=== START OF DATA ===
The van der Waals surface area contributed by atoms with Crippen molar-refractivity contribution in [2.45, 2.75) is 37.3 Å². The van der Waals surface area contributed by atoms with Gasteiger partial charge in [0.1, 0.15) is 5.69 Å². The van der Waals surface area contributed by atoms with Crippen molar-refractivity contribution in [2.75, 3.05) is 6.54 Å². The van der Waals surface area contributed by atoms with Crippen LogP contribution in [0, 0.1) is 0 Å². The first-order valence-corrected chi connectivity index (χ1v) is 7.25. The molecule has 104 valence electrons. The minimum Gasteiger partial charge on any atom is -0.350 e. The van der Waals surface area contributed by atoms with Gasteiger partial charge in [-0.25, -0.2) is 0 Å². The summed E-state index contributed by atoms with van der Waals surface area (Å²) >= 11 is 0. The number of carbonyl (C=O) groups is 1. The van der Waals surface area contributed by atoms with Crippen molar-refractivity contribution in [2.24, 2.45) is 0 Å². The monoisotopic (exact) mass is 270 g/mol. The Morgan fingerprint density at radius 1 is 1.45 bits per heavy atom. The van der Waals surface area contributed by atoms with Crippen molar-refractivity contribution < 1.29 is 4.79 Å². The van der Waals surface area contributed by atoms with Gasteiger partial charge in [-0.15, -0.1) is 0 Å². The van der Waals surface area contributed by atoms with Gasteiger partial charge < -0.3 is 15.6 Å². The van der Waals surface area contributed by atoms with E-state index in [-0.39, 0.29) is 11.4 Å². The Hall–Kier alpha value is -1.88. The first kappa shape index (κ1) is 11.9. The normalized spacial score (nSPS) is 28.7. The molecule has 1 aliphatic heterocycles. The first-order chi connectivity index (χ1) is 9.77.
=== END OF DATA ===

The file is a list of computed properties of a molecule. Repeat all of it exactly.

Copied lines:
The van der Waals surface area contributed by atoms with Crippen molar-refractivity contribution in [2.45, 2.75) is 37.3 Å². The van der Waals surface area contributed by atoms with Gasteiger partial charge in [0.1, 0.15) is 5.69 Å². The van der Waals surface area contributed by atoms with Crippen molar-refractivity contribution in [2.75, 3.05) is 6.54 Å². The van der Waals surface area contributed by atoms with Crippen LogP contribution in [0, 0.1) is 0 Å². The first-order valence-corrected chi connectivity index (χ1v) is 7.25. The molecule has 104 valence electrons. The minimum Gasteiger partial charge on any atom is -0.350 e. The van der Waals surface area contributed by atoms with Gasteiger partial charge in [-0.25, -0.2) is 0 Å². The summed E-state index contributed by atoms with van der Waals surface area (Å²) >= 11 is 0. The number of carbonyl (C=O) groups is 1. The van der Waals surface area contributed by atoms with Crippen molar-refractivity contribution in [2.24, 2.45) is 0 Å². The monoisotopic (exact) mass is 270 g/mol. The Morgan fingerprint density at radius 1 is 1.45 bits per heavy atom. The van der Waals surface area contributed by atoms with Crippen molar-refractivity contribution < 1.29 is 4.79 Å². The van der Waals surface area contributed by atoms with Gasteiger partial charge in [-0.15, -0.1) is 0 Å². The van der Waals surface area contributed by atoms with Gasteiger partial charge < -0.3 is 15.6 Å². The van der Waals surface area contributed by atoms with E-state index in [-0.39, 0.29) is 11.4 Å². The Hall–Kier alpha value is -1.88. The first kappa shape index (κ1) is 11.9. The normalized spacial score (nSPS) is 28.7. The molecule has 1 aliphatic heterocycles. The first-order chi connectivity index (χ1) is 9.77.